8. Researchers design model for automated, wearable artificial kidney
9. Photos: Los Angeles Non Profit Teams With US Troops Stationed in Baghdad and Buaytha in Bringing a 5-Year-Old Blind Iraqi Girl, Whose Father Stands Beside US Combat Team Against Al Qaeda, to the US for a Groundbreaking Artificial Corneal Transplant Surger
10. Fertility Doctors: Studies Suggest Artificial Insemination Increasingly Second Choice
11. Bioartificial Kidney Cuts Death Risk, Improves Outcomes
Post Your Comments:
*Name:
*Comment:
*Email:
(Date:6/25/2016)... ... June 25, 2016 , ... Conventional wisdom preaches the ... In terms of the latter, setting the bar too high can result in disappointment, ... just slow progress toward their goal. , Research from PsychTests.com reveals ...
(Date:6/24/2016)... ... June 24, 2016 , ... Those who have experienced traumatic events may ... to unhealthy avenues, such as drug or alcohol abuse, as a coping mechanism. To ... for healthy coping following a traumatic event. , Trauma sufferers tend to feel a ...
(Date:6/24/2016)... ... ... was in a crisis. Her son James, eight, was out of control. Prone to extreme ... “When something upset him, he couldn’t control his emotions,” remembers Marcy. “If there was ... other children and say he was going to kill them. If we were driving ...
(Date:6/24/2016)... ... June 24, 2016 , ... Global law firm Greenberg Traurig, P.A. ... The attorneys chosen by their peers for this recognition are considered among the top ... Shareholders received special honors as members of this year’s Legal Elite Hall of Fame: ...
(Date:6/24/2016)... ... June 24, 2016 , ... Comfort Keepers® of San Diego, ... and the Road To Recovery® program to drive cancer patients to and from their ... to ensure the highest quality of life and ongoing independence. Getting to and ...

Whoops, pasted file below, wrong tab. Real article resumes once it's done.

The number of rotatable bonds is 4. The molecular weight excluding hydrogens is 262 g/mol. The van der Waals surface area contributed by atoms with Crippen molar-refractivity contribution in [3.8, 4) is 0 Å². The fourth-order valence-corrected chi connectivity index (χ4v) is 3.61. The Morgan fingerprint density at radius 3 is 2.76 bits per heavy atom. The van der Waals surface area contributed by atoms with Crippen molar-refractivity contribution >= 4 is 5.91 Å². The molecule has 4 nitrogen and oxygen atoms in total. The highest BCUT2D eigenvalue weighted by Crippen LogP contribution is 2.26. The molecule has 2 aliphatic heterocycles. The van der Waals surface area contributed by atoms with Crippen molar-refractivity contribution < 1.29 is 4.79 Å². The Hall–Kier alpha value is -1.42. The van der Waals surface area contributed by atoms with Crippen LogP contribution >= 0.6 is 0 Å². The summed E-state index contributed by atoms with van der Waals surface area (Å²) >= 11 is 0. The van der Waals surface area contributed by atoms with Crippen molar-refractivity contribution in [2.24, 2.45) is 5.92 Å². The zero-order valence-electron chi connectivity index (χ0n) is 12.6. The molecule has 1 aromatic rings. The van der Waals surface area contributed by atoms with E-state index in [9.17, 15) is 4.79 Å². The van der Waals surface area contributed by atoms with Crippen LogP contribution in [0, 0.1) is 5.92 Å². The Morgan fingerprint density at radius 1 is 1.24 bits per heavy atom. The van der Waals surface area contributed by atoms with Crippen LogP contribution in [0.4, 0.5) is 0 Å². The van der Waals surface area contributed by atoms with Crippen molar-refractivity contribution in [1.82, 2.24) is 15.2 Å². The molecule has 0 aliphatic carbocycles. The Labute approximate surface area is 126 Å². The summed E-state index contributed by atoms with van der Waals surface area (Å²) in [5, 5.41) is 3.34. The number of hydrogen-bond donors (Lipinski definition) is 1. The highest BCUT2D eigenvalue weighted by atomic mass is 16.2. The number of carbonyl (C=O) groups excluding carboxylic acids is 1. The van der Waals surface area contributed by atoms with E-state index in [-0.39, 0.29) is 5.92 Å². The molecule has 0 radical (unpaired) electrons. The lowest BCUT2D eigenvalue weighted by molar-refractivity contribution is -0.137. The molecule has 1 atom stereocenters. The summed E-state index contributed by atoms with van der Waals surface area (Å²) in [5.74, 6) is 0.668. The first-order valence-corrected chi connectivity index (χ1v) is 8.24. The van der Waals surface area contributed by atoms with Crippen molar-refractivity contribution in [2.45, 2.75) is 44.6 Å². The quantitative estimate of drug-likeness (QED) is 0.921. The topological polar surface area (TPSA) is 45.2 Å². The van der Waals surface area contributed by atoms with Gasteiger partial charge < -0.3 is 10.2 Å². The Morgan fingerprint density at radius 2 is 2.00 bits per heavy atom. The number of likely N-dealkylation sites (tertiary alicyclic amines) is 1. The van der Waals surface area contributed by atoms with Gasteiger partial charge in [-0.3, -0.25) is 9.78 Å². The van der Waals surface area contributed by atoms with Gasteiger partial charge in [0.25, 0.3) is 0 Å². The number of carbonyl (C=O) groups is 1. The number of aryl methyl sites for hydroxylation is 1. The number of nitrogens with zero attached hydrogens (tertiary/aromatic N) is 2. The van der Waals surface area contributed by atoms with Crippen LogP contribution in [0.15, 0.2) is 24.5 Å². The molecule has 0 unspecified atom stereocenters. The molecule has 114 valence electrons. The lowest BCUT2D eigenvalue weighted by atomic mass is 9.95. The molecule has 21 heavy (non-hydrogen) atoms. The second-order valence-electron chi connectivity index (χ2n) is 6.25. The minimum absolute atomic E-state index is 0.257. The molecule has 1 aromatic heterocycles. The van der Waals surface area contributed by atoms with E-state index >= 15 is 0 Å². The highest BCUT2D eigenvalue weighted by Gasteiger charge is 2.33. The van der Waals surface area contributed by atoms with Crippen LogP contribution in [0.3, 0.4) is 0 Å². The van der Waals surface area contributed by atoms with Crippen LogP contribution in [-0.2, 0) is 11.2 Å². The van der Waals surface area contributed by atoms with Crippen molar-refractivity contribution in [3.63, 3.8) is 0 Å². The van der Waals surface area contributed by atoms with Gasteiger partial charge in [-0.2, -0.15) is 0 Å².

Breaking Medicine News(10 mins):
(Date:6/23/2016)... 2016  MedSource announced today that it has ... solution of choice.  This latest decision demonstrates MedSource,s ... their clients by offering a state-of-the-art electronic data ... nowEDC as the EDC platform of choice in ... "nowEDC has long been a preferred EDC platform ...
(Date:6/23/2016)... DUBLIN , June 23, 2016 ... the "Pharmaceutical Excipients Market by Type (Organic Chemical ... Preservative), Formulation (Oral, Topical, Coating, Parenteral) - Global Forecast ... The global pharmaceutical excipients ... 2021 at a CAGR of 6.1% in the forecast ...
(Date:6/23/2016)... Research and Markets has announced the addition of ... Forecast to 2022" report to their offering. ... date financial data derived from varied research sources to present ... impact on the market during the next five years, including ... sub markets, regional and country level analysis. The report provides ...
Breaking Medicine Technology: